In current particle physics experiments, silicon strip detectors are widely used as part of the inner tracking layers. A foreseeable large-scale application for such detectors consists of the luminosity upgrade of the Large Hadron Collider (LHC), the super-LHC or sLHC, where silicon detectors with extreme radiation hardness are required. The mission statement of the CERN RD50 Collaboration is the development of radiation-hard semiconductor devices for very high luminosity colliders. As a consequence, the aim of the R&D programme presented in this article is to develop silicon particle detectors able to operate at sLHC conditions. Research has progressed in different areas, such as defect characterisation, defect engineering and full detector systems. Recent results from these areas will be presented. This includes in particular an improved understanding of the macroscopic changes of the effective doping concentration based on identification of the individual microscopic defects, results from irradiation with a mix of different particle types as expected for the sLHC, and the observation of charge multiplication effects in heavily irradiated detectors at very high bias voltages.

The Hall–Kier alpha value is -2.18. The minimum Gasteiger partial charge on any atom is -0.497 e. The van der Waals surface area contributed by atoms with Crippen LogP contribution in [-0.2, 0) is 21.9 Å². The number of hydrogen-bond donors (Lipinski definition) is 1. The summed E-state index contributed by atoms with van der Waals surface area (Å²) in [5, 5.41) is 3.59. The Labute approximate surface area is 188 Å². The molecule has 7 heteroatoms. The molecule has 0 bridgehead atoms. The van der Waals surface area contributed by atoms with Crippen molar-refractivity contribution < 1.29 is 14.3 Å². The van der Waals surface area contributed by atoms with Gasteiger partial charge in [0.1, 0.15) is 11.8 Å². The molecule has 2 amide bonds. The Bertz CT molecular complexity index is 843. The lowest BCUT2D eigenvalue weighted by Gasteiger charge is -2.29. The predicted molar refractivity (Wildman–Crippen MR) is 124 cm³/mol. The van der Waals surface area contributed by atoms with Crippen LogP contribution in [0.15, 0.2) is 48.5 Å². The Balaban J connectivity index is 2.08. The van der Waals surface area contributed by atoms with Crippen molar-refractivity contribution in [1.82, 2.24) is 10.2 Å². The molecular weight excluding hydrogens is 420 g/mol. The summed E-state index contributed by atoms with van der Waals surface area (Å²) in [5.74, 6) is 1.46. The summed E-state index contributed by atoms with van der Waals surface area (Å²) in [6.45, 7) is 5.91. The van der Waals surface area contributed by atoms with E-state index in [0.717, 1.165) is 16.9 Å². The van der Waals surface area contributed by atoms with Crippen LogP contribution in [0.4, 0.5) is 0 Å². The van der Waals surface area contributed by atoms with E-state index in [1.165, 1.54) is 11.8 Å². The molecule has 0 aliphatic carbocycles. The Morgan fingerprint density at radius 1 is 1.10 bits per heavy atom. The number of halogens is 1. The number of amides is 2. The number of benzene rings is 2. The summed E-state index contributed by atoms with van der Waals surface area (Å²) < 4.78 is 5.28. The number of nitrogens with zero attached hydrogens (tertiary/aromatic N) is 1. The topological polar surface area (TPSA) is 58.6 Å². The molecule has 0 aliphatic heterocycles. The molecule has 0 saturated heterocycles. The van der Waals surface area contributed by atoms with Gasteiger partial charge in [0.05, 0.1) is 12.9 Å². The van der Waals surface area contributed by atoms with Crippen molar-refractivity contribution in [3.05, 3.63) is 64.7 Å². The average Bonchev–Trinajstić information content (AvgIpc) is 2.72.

|Number of pages||6|
|Journal||Nuclear Instruments and Methods in Physics Research, Section A: Accelerators, Spectrometers, Detectors and Associated Equipment|
|State||Published - 1 Dec 2011|
- Charge collection efficiency
- Radiation damage
- Silicon particle detectors